The history of the modern world, from the period of industrialization on, has been characterized by a rapidly growing population and the struggle to accelerate food production to sustain that population. This struggle has manifested itself, repeatedly, in tragic episodes of human suffering centered on food and nutrition. The Great Famine in Ireland, the Indian Famine of 1899, and various food crises during the American Dust Bowl all serve as examples of the human fight to maintain a stable economy in the face of a growing, hungry population.
By the 19th century, the population of the world totaled 1 billion. Scientists and economists asked themselves, “How can the global marketplace sustain that many people?” Agriculture needed a simple solution. For inspiration, scientists looked to historical precedent. Farmers had long added extra materials to the soil to positively affect fertility and crop growth. Manure had been popular for millennia, but farmers also used more refined materials like wood ash, gypsum, and guano.
In the 1840s, the field of fertilizer science was advanced further by the contributions of Justus von Liebig. Liebig was the first to make the case for the use of ammonia in boosting crop growth and plant nutrition. He also attempted to create a commercially viable alternative to guano by treating phosphate of lime in bone meal with sulfuric acid, though this never proved successful. But he did convince farmers to use ammonia as a source of nitrogen, one of the primary nutrients for plant growth.
In the 20th century, Fritz Haber and Carl Bosch pioneered the Haber-Bosch process, still in practice today, as a way to mass-produce ammonia, making it cheaper and widely available for farmers. This was an important period in the development of fertilizer science.
The Haber-Bosch process, along with the Oswald process for the production of nitric acid and Erling Johnson’s industrial method for producing nitrophosphate, all developed in response to the food crisis of 1899, spearheaded the development of new fertilizers into industrial commodities capable of being mass-produced and widely distributed.
In the 1930s, America endured its own crisis of food security, rooted in a collapsing economy and an unforeseen environmental disaster. The Dust Bowl had ravaged the soils in America’s rustbelt, making it impossible for farmers to produce enough food to sustain the swelling population. In response, President Franklin Delano Roosevelt implemented his New Deal plan for boosting the post-Great Depression economy. This specifically affected Muscle Shoals, Alabama, where a nitrate plant, built to create munitions for World War I, stood dormant. Here, the Tennessee Valley Authority’s National Fertilizer Development Center (NFDC) was established – which would later give birth to the International Fertilizer Development Center (IFDC). Muscle Shoals became the cornerstone for America’s new fertilizer industry, which would be enough to lift the U.S. agricultural economy out of depression and begin a new era of development.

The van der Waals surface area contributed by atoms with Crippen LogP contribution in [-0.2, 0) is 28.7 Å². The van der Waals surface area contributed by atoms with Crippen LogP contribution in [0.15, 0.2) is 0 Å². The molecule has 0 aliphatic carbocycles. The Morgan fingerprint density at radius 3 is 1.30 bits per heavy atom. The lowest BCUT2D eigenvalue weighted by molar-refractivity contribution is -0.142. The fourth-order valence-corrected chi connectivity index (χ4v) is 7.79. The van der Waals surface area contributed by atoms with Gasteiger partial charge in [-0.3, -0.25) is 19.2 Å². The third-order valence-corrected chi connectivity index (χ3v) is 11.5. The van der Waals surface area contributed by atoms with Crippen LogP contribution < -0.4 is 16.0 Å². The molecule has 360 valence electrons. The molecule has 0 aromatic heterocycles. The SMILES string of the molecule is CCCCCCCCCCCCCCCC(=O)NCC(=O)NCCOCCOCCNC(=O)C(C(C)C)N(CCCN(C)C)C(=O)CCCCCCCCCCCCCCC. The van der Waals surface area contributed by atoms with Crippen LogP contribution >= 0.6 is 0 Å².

All the old methods of producing nitrate, phosphate, and ammonia were implemented in Muscle Shoals, while new ones were developed and applied, allowing the world to enter an innovative phase of food production. The world was better prepared to handle food security crises; where there was a famine, a Green Revolution would likely follow (as it did in Mexico and India), and IFDC was established as a way to mitigate food crises in the developing world by passing on technology and training.
Modern food crises are different than the old ones. The world is populating quicker than ever before – with an expected 10 billion by 2050. With no more land and water with which to produce more food, future solutions must rely on new technologies to double crop yields on existing agricultural space. And more food must be produced in a way that has less impact upon the environment compared to current practices.
Recent developments such as fertilizer deep placement (FDP) are helping, but these are short-term solutions. Each day, we ask ourselves, “What is the long-term answer?” While an important concern, the agriculture industry has proven time after time that it is capable of rising to the challenge. But this is a sign of hope, because with a foundation for modern agricultural development in place, we are now better prepared to address the enduring issue of food security.